*AS A SIDE NOTE: myfitnesspal is a really good app and website to help keep track of your macros*
Another thing I found is this. It’s an amazing google doc that has a list of acceptable foods and their carb counts. #bless to the real MVP who made this and decided to share it with the learning fitness community.
Next, I found this. And it’s ABSOLUTELY INSANE. It’s a ketocalculator, and it tells you EXACTLY how much of what you need to eat and when based on your body composition, and it also gives you a chart of your (expected) weight loss journey. Something that I didn’t know – or I guess I knew this, but just never thought about it really – is that with every pound you lose, you have to recalculate your macros/ calorie intake to continually be the most successful you can be in this diet. Usually a person will just recalculate and do one weigh in every month, and will keep track of their progress that way.
And as if the list of cons that I stated before weren’t worry-some enough, I found another. Apparently when one starts this diet they more than likely will develop something called “keto-flu.” Essentially as your body is learning to burn fat for energy, you will develop flu-like symptoms. Now they should dissipate after a few days… or weeks. The only way to treat this “flu” is to replenish your electrolytes. And what happened if you don’t choose to replenish your electrolytes? Well, for as long as one eats low-carb, it is 100% necessary to take care of your levels of sodium, potassium, and magnesium (also called your electrolytes). If you don’t get enough, you’ll start to experience fatigue, muscle twitching, headaches, muscle cramping, and even arrhythmia. Fortunately, leg cramps are the most common sign and let on that your electrolytes are out of balance, so it’s crucial you’re really listening to your body when you do a diet as extreme as this ketogenic one. So now I know what you’re asking, “How can I replenish my electrolytes?!” Well, it’s actually kind of simple. This is the requirements for electrolytes: 5000mg sodium, 1000mg potassium, 300mg magnesium. Here are some ways you can reach those levels:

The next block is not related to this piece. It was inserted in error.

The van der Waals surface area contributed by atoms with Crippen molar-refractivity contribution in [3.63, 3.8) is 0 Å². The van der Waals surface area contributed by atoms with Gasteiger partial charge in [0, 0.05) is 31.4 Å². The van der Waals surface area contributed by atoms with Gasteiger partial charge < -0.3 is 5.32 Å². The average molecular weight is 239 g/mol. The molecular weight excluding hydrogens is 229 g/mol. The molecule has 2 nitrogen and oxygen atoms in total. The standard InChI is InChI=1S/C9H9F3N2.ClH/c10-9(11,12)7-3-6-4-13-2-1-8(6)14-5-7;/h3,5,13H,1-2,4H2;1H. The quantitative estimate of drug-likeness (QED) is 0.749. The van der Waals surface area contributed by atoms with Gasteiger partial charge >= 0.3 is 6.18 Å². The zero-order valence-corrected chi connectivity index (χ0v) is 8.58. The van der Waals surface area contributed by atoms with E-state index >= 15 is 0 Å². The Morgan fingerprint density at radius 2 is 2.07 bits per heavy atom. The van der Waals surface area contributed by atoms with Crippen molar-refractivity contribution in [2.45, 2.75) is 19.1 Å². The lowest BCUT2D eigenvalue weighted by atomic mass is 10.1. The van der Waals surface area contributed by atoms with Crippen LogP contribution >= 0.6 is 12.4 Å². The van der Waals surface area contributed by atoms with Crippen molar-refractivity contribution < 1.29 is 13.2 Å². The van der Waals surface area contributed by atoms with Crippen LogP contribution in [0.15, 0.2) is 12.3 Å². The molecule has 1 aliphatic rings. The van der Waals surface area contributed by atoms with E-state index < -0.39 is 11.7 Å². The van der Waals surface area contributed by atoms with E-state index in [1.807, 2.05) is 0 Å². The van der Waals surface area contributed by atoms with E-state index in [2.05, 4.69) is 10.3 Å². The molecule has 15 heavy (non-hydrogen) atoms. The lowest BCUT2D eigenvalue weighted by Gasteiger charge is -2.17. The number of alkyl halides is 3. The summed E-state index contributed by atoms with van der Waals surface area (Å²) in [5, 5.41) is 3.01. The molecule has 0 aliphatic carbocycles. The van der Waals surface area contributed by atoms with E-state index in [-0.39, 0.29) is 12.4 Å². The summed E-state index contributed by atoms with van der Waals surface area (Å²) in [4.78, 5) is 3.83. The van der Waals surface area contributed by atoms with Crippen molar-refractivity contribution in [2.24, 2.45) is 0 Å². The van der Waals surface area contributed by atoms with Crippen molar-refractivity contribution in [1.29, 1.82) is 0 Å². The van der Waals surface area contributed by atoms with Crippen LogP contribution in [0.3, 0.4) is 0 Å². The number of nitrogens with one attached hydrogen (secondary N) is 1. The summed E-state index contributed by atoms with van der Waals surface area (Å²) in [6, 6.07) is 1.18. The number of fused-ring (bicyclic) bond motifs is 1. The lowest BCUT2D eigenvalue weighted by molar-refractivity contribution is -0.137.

- Sodium: Broth or bouillon, Pickle juice, Sodium pills.
- Potassium: Raw spinach, Avocado, Mushrooms, Salmon, Steak, Pork loin, Lite Salt.
- Magnesium: Raw spinach, Avocado, Magnesium Citrate or slow release Magnesium for optimum absorption.
Another question you may be asking at this point is, “What will my weightloss journey with keto look like?” And of course everyone is different and all results will vary, but basically there is three phases:
1. The Honeymoon Phase : Lots of weight comes off fast. This is water that was tied up with glycogen.
*Note: if you don’t experience rapid weight loss in this period, do not despair. Not everyone is so lucky, and men may be more likely to see rapid initial weight loss than women.
2. The Keto Adaptation Phase: Water and glycogen find a new balance and this causes a stall or even weight gain, which lasts for a week or two. Relax, this is both normal and temporary.
3. The Fully keto-adapted Phase: After 3-4 weeks the body is burning fat as its main fuel and the brain has switched to running on ketones. A bumpy downward trend in your weight will begin. The trend is “bumpy” because there will be days or weeks when your weight stalls, or even goes up slightly. This happens to everyone, on every kind of weight-loss diet. The trend will be especially bumpy if you are female. In particular, “shark week” will play hell with your scale weight.
*Note: If a plateau lasts more than a couple of weeks, you may need to make adjustments to your lifestyle to break it.
While on this diet, it’s important to try and stay away from alcohol. It doesn’t mean you can’t drink it, you can, and here is a carb “cheat sheet” for many different beverages. However, drinking alcohol will take you out of ketosis, as your body is now metabolizing alcohol rather than fats. Also, drinking coffee is okay, as long as it’s just that: coffee. Things start to get complicated once you start mixing in sugars, sweetners, and creams into it. Many people mix in heavy cream and oils in their coffee to raise their fats, so that’s an option, just make sure you’re conscience about what (and how much) you’re consuming.
Something that I learned and found quite interesting, is that this isn’t a phase diet. And what I mean by that is when you reach your goal weight, it doesn’t mean you should quit the diet. Apparently most people find themselves gaining all their lost weight back (plus more) once they kick keto to the curb. Most people switch over to a paleo diet (easy to understand definition can be found here) and continue to eat like that for the rest of their lives.
And with that: fin.
So I’ve weighed myself, have taken progress pics, and went grocery shopping. By the end of this learning process, I hope I have progress to show at the end. I am going to start a keto diet on Monday, and next week I will update how my progress with that is and focus my next post on HIIT: high intensity interval training.